Frequently Asked Questionsedit

What resources does the Marketplace deploy?

The default configuration of the Marketplace deploys the following resources:

  • 1 virtual network
  • 3 dedicated master node Standard_DS1_v2 SKU VMs running Ubuntu 16.04 with OS disks and network interfaces
  • 1 availability set for master nodes
  • 3 data node Standard_DS1_v2 SKU VMs running Ubuntu 16.04 with OS disks, network interfaces and one 1TiB managed disk per data node
  • 1 availability set for data nodes
  • 1 Kibana Standard_A2_v2 SKU VM running Ubuntu 16.04 with OS disk, network interface, network security group and public IP address
  • 1 internal load balancer

    A screenshot of the resources deployed by default:

    marketplace default resources

    A 30 day trial license of the Elastic Stack Platinum features is also installed. Elastic Stack features are available under a commercial license subscription, providing enterprise-grade features such as Security, Monitoring, Alerting, Reporting, Graph and Machine Learning capabilities.

What is the cost of the Azure Marketplace solution?
The cost of deploying from the Marketplace will vary depending on the cluster topology that you decide to deploy and the VM SKUs that you choose for each of the VMs within the cluster. The cost will also vary depending on which Azure region you decide to deploy to. Because there are a number of variables involved, a cost needs to be calculated on a case-by-case basis. At a minimum, you will pay for all Azure resources deployed by the template. The Azure pricing calculator can help in providing a good estimate for this. In addition to the cost of Azure resources, Elastic Stack Gold, Platinum and Enterprise features require a license to be purchased, the cost of which is dependent on a number of factors. Please get in touch with us to discuss.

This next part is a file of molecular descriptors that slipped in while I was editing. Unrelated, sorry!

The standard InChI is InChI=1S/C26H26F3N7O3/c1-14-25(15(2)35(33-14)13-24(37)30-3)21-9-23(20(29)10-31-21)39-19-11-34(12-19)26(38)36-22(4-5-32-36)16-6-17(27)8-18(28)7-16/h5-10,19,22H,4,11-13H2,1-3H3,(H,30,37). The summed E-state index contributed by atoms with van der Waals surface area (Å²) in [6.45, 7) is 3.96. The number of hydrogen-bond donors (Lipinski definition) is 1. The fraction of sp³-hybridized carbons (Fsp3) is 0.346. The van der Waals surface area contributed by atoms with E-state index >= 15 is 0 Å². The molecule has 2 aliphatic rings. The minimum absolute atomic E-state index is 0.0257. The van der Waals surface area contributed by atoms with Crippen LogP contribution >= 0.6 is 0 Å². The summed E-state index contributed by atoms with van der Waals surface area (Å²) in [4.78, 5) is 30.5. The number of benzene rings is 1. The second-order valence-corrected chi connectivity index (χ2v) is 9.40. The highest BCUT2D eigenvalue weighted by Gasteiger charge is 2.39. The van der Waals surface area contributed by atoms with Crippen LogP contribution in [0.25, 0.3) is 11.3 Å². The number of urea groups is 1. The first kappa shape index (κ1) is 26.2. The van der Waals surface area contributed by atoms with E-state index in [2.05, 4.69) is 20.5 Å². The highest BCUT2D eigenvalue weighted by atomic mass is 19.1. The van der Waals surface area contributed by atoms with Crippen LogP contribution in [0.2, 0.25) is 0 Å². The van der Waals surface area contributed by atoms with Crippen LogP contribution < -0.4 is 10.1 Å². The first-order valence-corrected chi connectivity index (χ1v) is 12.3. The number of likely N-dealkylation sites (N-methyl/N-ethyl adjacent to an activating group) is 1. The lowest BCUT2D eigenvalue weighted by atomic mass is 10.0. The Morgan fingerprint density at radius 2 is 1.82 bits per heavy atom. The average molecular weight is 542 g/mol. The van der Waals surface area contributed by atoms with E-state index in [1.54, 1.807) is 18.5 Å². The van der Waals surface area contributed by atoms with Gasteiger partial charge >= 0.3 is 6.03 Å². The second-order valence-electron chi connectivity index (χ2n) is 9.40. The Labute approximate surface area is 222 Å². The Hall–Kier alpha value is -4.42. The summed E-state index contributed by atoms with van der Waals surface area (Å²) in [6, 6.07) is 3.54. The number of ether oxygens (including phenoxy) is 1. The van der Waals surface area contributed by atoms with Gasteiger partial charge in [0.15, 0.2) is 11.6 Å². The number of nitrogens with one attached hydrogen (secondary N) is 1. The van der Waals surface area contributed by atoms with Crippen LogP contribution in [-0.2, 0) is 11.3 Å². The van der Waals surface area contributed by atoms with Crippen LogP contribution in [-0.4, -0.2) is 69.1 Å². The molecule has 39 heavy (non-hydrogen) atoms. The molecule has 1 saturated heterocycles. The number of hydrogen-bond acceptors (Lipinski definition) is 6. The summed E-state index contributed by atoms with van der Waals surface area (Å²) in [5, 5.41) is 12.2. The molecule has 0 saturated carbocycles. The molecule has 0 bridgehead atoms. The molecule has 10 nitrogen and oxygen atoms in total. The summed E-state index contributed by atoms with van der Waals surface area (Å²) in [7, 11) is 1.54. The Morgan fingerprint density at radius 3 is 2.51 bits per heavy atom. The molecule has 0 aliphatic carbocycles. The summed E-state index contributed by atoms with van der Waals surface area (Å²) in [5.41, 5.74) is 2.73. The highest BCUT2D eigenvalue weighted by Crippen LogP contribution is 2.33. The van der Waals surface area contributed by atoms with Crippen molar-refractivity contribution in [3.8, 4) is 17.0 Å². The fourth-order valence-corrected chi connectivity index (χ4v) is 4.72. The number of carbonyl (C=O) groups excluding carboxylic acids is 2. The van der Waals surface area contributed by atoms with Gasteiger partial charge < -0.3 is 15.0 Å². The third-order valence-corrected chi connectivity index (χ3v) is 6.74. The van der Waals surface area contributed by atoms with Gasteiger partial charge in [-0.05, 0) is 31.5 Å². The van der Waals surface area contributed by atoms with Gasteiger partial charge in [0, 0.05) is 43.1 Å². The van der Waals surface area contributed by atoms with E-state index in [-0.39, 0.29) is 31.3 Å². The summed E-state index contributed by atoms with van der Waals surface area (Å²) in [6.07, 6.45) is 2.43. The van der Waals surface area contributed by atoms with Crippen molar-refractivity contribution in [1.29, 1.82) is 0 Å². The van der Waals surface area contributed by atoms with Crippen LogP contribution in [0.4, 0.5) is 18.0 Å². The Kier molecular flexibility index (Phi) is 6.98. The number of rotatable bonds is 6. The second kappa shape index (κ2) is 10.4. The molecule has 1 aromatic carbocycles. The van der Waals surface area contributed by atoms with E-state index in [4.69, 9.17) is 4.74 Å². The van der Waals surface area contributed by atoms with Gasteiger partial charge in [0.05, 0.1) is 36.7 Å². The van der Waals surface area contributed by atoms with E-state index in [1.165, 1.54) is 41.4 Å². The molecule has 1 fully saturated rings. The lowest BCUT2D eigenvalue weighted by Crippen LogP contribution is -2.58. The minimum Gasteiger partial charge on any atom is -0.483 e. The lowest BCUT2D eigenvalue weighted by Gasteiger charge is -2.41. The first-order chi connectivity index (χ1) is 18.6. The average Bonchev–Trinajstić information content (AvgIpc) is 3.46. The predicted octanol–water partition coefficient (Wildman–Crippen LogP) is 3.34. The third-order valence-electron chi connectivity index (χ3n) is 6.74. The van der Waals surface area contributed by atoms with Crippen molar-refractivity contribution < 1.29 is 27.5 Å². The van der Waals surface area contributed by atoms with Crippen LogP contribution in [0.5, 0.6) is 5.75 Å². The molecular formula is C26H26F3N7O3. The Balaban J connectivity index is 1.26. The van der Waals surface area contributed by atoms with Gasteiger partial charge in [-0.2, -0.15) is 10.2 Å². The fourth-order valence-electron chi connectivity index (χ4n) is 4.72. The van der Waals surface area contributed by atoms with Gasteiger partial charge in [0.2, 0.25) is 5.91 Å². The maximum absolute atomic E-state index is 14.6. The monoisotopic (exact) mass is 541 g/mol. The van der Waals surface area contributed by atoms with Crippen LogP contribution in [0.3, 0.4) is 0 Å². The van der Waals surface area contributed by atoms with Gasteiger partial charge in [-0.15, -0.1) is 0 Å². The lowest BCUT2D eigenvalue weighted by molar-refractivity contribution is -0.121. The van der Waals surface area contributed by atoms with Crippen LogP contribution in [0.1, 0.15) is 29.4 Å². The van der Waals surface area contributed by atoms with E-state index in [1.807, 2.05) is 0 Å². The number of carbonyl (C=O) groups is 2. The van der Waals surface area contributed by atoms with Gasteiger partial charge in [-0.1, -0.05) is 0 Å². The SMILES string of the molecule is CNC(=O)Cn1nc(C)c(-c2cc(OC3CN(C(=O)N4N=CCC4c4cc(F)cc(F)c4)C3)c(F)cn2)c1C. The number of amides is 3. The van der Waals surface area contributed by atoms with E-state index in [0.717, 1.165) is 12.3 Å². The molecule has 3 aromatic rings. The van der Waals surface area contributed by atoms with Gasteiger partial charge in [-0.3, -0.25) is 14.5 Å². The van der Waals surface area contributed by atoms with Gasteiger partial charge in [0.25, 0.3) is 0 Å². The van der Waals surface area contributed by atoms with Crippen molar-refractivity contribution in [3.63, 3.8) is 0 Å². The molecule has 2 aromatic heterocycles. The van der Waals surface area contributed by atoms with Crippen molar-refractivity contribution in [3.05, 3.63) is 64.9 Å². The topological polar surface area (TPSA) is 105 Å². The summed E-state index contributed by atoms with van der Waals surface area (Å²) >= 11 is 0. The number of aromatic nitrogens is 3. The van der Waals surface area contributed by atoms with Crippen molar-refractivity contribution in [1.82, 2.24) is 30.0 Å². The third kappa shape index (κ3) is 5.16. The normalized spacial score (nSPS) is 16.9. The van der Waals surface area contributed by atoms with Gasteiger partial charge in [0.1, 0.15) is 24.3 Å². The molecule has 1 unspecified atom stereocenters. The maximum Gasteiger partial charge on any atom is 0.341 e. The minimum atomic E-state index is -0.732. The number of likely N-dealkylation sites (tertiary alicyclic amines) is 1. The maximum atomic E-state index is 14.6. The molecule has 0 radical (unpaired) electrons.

How do I connect to Elasticsearch?

Elasticsearch can be accessed from outside of Azure by choosing an external load balancer for the load balancer type, within the External access blade step.

From within Azure, Azure resources can access Elasticsearch by connecting to the Virtual network in which the cluster is deployed. It is recommended to connect through the internal load balancer, which will round robin requests to coordinating nodes if deployed, or to data nodes otherwise.

How do I connect to the VMs to troubleshoot?

Elasticsearch VMs are not accessible from outside of the virtual network. When configuring the deployment through the blade steps, a Kibana VM or Jumpbox VM can be deployed through which all VMs attached to the virtual network can be accessed.

Both Kibana and Jumpbox VMs are configured with a network security group that allows TCP traffic over port 22, to allow you to use SSH to securely connect to VMs. SSH authentication will use the authentication mechanism specified in the Basics step, either password or SSH public key:

ssh <admin username>@<kibana or jumpbox public IP address>

Once connected to the Kibana or Jumpbox VM, other VMs on the virtual network can be accessed using SSH with either the private IP address or VM hostname (if using Azure DNS to resolve addresses from hostnames):

ssh <admin username>@<internal IP address or VM hostname>

See the troubleshooting section for more details.

Does the Marketplace solution deploy Logstash?
The Marketplace solution can also deploy multiple instances of Logstash, although it does not do so by default. To also deploy instances of Logstash, select Yes for Install Logstash? in the Kibana & Logstash section. You can also deploy additional plugins and provide a Logstash config file to use.
Should I use the Azure Marketplace offering, or deploy from GitHub using an Azure CLI?
The Marketplace offering is intentionally simple to serve as a getting started experience for users new to the Elastic Stack. As such, it does not expose all of the features available within the ARM template, such as Application Gateway and Azure repository plugin configuration. Once you have had a chance to try out the Azure Marketplace offering, it is recommended to use an Azure CLI to deploy the ARM template from Elastic’s GitHub repository directly, and target a specific tagged release for repeatable deployments.